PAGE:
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Book Review Revelatory socialist herstory

BERNADETTE HYLAND recommends a book exploring the experience of ‘Second World’ women in the struggle for global equality

Second World, Second Sex: Socialist Women’s Activism and Global Solidarity during the Cold War
by Kristen Ghodsee
(Duke University Press, £20.99)

IN THIS book Kristen Ghodsee rescues from obscurity an important episode in the history of women’s activism at the United Nations, the contribution of women from the “Second World” of the socialist countries in eastern Europe between 1975 and 1985.  

She reminds us of how important communism was to the lives of these women in giving them hope for a better future.

Ghodsee draws on the experiences of countries such as Bulgaria and Zambia to highlight the way in which connections were made between the second and developing worlds, leading to the spread of ideas about women’s equality and how women could be part of creating a new and more equal society.

These ideas contrasted sharply with the lives of women in advanced capitalist countries such as the US, where cold war politics marginalised progressive women with similar hopes and dreams.

Fluent in Bulgarian, Ghodsee was able to speak to some of those involved in women’s politics at the time such as nonagenarian Krastina Tchomakova, who had been involved with communist politics from the age of 18.

Her personal experience of being denied an education — unlike her brothers — the revolution of 1917 and her own readings of Marxist literature drove her towards communist politics.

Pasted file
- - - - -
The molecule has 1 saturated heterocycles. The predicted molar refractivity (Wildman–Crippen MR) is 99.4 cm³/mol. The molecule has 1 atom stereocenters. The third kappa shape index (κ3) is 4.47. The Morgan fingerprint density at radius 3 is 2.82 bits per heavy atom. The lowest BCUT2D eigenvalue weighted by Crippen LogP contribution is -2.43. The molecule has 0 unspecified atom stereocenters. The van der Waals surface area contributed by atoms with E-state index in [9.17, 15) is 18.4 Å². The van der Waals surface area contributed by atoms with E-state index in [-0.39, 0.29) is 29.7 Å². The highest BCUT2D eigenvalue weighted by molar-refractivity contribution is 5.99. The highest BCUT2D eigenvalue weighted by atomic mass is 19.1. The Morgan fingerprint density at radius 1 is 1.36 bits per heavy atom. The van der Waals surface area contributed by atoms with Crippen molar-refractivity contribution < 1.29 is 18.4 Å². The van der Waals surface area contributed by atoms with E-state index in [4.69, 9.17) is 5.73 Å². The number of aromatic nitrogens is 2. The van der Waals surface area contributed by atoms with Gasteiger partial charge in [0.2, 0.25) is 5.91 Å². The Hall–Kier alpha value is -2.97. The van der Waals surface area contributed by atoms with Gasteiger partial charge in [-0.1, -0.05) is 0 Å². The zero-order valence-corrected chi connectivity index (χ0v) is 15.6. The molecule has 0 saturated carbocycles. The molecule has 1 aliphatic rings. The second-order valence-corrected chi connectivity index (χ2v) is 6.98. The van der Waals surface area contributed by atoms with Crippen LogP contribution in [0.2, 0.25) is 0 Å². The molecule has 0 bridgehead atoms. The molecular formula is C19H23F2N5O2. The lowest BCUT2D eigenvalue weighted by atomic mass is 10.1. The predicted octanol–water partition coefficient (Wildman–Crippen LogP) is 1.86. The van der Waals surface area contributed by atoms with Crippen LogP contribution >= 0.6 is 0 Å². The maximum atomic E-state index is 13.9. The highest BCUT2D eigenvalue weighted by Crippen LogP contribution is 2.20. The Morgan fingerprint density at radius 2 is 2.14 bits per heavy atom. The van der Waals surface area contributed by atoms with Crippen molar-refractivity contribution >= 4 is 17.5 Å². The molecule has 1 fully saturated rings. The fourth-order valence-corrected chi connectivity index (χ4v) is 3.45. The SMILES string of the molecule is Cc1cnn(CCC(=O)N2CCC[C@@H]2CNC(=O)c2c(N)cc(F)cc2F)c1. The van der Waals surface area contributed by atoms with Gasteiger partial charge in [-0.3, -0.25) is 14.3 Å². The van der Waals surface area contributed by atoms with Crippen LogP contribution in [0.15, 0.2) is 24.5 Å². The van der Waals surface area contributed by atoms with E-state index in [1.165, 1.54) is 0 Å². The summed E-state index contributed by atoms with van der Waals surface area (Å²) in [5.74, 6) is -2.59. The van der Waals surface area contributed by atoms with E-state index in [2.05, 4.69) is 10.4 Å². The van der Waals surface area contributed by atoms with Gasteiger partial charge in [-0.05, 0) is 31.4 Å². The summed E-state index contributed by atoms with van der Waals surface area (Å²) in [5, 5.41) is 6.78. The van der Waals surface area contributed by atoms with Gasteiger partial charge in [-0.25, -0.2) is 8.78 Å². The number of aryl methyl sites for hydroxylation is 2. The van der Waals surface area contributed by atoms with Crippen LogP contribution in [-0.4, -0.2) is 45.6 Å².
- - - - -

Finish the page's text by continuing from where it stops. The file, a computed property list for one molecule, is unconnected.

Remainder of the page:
As Ghodsee points out: “How could a poor peasant girl such as Krastina Tchomakova, born in rural Bulgaria to illiterate parents, ever rise up to become a member of an official delegation to a United Nations conference halfway across the world?”

Tchomakova worked within the political constraints of the communist world she inhabited, playing a clever chess game that weaved together socialist tracts with the country’s need for women in the workplace.

“Compared with the post-war situation in the USA, Bulgarian women were leagues ahead of their American sisters by 1975,” Ghodsee comments.

All women were working within the environment of cold war politics that had male politicians in the east and west in control but they worked hard to push women’s needs up the national agendas in their own countries.

At that time African, Asian and Latin American states were emerging out of their colonial status after liberation struggles. To women in these countries, the socialist bloc provided a more positive alliance, offering support to rebuild their countries after WWII and providing women with programmes for education, healthcare and training.

It’s a revelatory history and reading the book made me question why there is no comparable history of British communist women and, equally important, what are we going to do about it?


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